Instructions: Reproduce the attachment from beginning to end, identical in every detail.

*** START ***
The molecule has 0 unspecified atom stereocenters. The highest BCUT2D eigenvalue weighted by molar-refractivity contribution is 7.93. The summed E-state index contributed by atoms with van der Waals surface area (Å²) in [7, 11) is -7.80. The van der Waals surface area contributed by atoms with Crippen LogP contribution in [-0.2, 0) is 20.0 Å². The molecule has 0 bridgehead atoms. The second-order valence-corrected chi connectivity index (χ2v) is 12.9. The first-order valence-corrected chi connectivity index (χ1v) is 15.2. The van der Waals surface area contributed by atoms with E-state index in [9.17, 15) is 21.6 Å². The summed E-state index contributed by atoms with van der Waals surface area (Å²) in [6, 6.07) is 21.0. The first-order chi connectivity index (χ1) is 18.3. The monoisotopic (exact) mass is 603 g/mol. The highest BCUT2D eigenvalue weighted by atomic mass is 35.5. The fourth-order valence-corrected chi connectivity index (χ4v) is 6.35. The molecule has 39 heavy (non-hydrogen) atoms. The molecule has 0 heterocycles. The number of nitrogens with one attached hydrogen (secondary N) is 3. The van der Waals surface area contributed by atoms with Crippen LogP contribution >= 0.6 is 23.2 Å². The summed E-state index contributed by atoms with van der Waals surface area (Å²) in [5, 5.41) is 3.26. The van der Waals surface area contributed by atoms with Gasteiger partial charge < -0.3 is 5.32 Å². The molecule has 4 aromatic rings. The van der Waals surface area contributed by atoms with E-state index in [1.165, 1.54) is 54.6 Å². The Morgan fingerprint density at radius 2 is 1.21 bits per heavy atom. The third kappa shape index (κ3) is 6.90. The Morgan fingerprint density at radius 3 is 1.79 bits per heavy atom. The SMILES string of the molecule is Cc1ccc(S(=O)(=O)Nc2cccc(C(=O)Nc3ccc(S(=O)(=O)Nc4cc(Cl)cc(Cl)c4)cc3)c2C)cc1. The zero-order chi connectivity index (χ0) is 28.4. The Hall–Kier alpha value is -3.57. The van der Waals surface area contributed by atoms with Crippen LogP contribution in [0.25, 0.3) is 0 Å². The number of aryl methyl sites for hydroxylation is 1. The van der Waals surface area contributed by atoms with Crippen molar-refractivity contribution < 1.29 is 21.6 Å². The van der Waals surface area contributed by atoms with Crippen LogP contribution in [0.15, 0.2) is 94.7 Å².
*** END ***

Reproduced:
The molecule has 0 unspecified atom stereocenters. The highest BCUT2D eigenvalue weighted by molar-refractivity contribution is 7.93. The summed E-state index contributed by atoms with van der Waals surface area (Å²) in [7, 11) is -7.80. The van der Waals surface area contributed by atoms with Crippen LogP contribution in [-0.2, 0) is 20.0 Å². The molecule has 0 bridgehead atoms. The second-order valence-corrected chi connectivity index (χ2v) is 12.9. The first-order valence-corrected chi connectivity index (χ1v) is 15.2. The van der Waals surface area contributed by atoms with E-state index in [9.17, 15) is 21.6 Å². The summed E-state index contributed by atoms with van der Waals surface area (Å²) in [6, 6.07) is 21.0. The first-order chi connectivity index (χ1) is 18.3. The monoisotopic (exact) mass is 603 g/mol. The highest BCUT2D eigenvalue weighted by atomic mass is 35.5. The fourth-order valence-corrected chi connectivity index (χ4v) is 6.35. The molecule has 39 heavy (non-hydrogen) atoms. The molecule has 0 heterocycles. The number of nitrogens with one attached hydrogen (secondary N) is 3. The van der Waals surface area contributed by atoms with Crippen LogP contribution >= 0.6 is 23.2 Å². The summed E-state index contributed by atoms with van der Waals surface area (Å²) in [5, 5.41) is 3.26. The van der Waals surface area contributed by atoms with Gasteiger partial charge < -0.3 is 5.32 Å². The molecule has 4 aromatic rings. The van der Waals surface area contributed by atoms with E-state index in [1.165, 1.54) is 54.6 Å². The Morgan fingerprint density at radius 2 is 1.21 bits per heavy atom. The third kappa shape index (κ3) is 6.90. The Morgan fingerprint density at radius 3 is 1.79 bits per heavy atom. The SMILES string of the molecule is Cc1ccc(S(=O)(=O)Nc2cccc(C(=O)Nc3ccc(S(=O)(=O)Nc4cc(Cl)cc(Cl)c4)cc3)c2C)cc1. The zero-order chi connectivity index (χ0) is 28.4. The Hall–Kier alpha value is -3.57. The van der Waals surface area contributed by atoms with Crippen LogP contribution in [0.25, 0.3) is 0 Å². The number of aryl methyl sites for hydroxylation is 1. The van der Waals surface area contributed by atoms with Crippen molar-refractivity contribution < 1.29 is 21.6 Å². The van der Waals surface area contributed by atoms with Crippen LogP contribution in [0.15, 0.2) is 94.7 Å².